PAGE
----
The Myths Surrounding Ethics and Compliance Programs
Chief compliance officers have a difficult job. That is a real profound grasp of the obvious. CCOs face an unending onslaught of tasks, risks and juggling of concerns and activities. On many respects, a CCO’s job is never done – once they accomplish a project, they have an unending list of tasks to address.
CCOs are the unsung heroes of corporate governance. They get little credit for their work and they are prime receptacles of “blame” when something goes wrong. It is part of the territory.
By contrast, the Chief Legal Officer does not stand in the cross hairs of corporate leaders. Instead, General Counsels stand behind a reactive approach to managing legal risks and are not often judged on the basis of their proactive strategies.
CCOs are judged every day when a potential risk develops into a real risk or legal or reputational problem. Senior executives always ask why a specific risk was not mitigated and why the company’s compliance program did not “work” when a problem develops. Such questioning and perspective is unfair and represents a narrow understanding of ethics and compliance.
CCOs have to address this issue and nip it in the bud – the first place to start is training the board and the C-Suite on how to manage and oversee an ethics and compliance program. Education is the key to many issues in life and compliance is one area where education has to be robust.
Too many corporate boards and C-Suites are embracing an unrealistic view of ethics and compliance programs. All too often, they describe their company’s compliance program as a guarantee or insurance policy against future violations of company policies or laws. Such an approach is unfair to the company and to CCOs.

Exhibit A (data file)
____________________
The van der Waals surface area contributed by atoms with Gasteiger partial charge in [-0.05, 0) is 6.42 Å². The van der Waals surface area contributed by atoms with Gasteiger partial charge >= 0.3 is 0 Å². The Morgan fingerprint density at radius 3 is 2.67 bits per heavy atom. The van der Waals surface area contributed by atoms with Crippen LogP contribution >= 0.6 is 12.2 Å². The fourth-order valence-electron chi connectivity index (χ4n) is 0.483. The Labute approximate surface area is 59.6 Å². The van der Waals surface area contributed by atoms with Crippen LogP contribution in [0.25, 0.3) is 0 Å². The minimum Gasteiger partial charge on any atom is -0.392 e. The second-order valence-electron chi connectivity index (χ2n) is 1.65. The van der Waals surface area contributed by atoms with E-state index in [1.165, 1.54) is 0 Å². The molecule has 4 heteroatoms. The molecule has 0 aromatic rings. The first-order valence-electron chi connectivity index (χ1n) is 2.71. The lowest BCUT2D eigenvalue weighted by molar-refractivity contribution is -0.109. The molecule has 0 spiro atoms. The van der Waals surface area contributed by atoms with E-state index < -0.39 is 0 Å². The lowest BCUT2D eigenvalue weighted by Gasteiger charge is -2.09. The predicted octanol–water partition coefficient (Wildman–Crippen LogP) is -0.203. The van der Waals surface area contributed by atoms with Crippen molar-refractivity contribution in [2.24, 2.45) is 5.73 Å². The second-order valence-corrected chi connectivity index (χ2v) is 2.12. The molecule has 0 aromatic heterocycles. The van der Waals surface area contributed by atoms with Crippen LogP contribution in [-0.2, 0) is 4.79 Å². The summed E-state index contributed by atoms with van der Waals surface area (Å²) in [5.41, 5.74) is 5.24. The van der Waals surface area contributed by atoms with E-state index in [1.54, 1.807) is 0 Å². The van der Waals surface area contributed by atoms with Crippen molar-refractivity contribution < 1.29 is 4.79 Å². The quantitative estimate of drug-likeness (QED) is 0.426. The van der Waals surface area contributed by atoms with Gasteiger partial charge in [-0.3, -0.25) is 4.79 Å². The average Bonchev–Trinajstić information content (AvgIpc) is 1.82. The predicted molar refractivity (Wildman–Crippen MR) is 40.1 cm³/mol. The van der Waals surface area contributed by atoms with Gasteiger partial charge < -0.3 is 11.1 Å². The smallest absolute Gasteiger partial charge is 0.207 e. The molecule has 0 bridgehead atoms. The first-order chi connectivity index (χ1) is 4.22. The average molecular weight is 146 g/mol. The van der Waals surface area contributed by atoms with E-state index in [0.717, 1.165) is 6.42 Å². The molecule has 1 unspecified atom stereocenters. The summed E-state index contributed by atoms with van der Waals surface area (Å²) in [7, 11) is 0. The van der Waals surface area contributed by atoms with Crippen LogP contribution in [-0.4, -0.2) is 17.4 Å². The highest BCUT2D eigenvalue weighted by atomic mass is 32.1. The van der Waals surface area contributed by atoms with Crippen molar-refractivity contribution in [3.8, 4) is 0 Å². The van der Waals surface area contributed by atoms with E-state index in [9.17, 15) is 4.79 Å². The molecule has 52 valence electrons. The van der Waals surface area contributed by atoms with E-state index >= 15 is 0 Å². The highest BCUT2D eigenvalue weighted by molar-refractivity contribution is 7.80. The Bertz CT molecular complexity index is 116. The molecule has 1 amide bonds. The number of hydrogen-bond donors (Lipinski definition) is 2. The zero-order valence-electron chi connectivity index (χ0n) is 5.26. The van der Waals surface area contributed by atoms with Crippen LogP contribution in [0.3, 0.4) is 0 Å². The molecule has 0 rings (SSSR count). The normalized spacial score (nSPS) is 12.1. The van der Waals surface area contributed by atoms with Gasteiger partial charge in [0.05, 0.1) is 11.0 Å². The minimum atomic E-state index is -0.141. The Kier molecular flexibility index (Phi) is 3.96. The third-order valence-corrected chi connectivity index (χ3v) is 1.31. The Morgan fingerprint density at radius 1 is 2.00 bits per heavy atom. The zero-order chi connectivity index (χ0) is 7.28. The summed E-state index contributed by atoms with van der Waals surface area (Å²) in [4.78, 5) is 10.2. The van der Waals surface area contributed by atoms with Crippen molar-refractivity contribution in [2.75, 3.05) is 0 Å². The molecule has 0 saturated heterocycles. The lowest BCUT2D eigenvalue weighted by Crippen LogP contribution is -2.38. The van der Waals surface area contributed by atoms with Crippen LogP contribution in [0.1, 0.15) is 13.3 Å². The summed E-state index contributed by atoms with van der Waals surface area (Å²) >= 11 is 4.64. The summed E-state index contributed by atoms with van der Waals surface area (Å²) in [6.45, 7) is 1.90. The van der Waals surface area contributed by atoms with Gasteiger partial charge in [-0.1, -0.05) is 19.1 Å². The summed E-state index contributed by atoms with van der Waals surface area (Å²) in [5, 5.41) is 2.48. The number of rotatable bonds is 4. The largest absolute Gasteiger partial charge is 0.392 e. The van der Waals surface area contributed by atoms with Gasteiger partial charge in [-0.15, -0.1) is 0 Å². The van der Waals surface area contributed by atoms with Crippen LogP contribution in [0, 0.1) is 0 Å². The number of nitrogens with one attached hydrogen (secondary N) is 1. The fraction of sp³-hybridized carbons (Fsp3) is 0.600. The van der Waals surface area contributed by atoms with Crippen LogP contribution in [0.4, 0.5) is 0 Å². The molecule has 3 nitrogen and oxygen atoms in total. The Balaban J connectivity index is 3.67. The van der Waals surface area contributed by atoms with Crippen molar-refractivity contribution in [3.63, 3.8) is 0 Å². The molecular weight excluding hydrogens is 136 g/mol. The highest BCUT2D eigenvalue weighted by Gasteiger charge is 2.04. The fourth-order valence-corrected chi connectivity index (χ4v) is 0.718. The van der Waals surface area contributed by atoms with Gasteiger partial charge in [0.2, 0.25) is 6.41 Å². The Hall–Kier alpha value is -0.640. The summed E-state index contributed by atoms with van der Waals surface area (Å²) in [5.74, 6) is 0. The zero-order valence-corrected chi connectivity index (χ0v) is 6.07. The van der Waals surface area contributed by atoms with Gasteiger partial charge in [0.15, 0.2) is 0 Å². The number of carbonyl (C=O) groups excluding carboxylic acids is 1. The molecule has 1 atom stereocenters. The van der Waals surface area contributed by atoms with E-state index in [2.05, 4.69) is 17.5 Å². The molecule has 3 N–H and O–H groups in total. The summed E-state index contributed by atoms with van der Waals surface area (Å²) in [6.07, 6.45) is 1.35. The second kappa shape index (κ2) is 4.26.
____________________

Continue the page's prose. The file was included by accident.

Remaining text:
This attitude reflects wishful and unrealistic thinking on the part of senior leadership. Board members and senior executives have to move past this incorrect understanding.
CCOs have a real challenge in this area. First, they have to disabuse board members and senior executives as to the real capabilities of an ethics and compliance program. Of course, code of conduct and legal compliance are important objectives, but equally important is promoting a culture of compliance that helps to build a company’s reputational value and ultimately, the company’s sustainability and profitability.
CCOs are good at handling difficult conversations. It is a skill that many of them have as part of their commitment to ethics and compliance values. When discussing the objectives of a corporate ethics and compliance program, CCOs have to broaden their language to include education on the importance of a company’s culture. They must move beyond the narrow scope of code of conduct and legal compliance, and offer a broader view of the company’s most valuable intangible asset – its reputation for trust and integrity with its key stakeholders.
I do not mean to diminish the importance of legal and code of conduct compliance. These are prime objectives but they are part of an overall objective to promote and embed a culture of ethics and compliance. This broad framework reflects the real objective of an ethics and compliance program.
CCOs that play only in the legal risk sandbox risk undermine the very purpose of the company’s compliance program. A narrow focus, while facially attractive, plays right into the hands of the “uneducated” board members and senior executives who define ethics and compliance programs by one measure – did we prevent any violations of the law?
A broad focus on a company’s culture and its values is a proper focus but should never prevent CCOs from ensuring that their compliance programs address legal risks along the way. My point only is to raise the importance of a broader focus, a common understanding within the company, and a healthy perspective on a company’s reputation.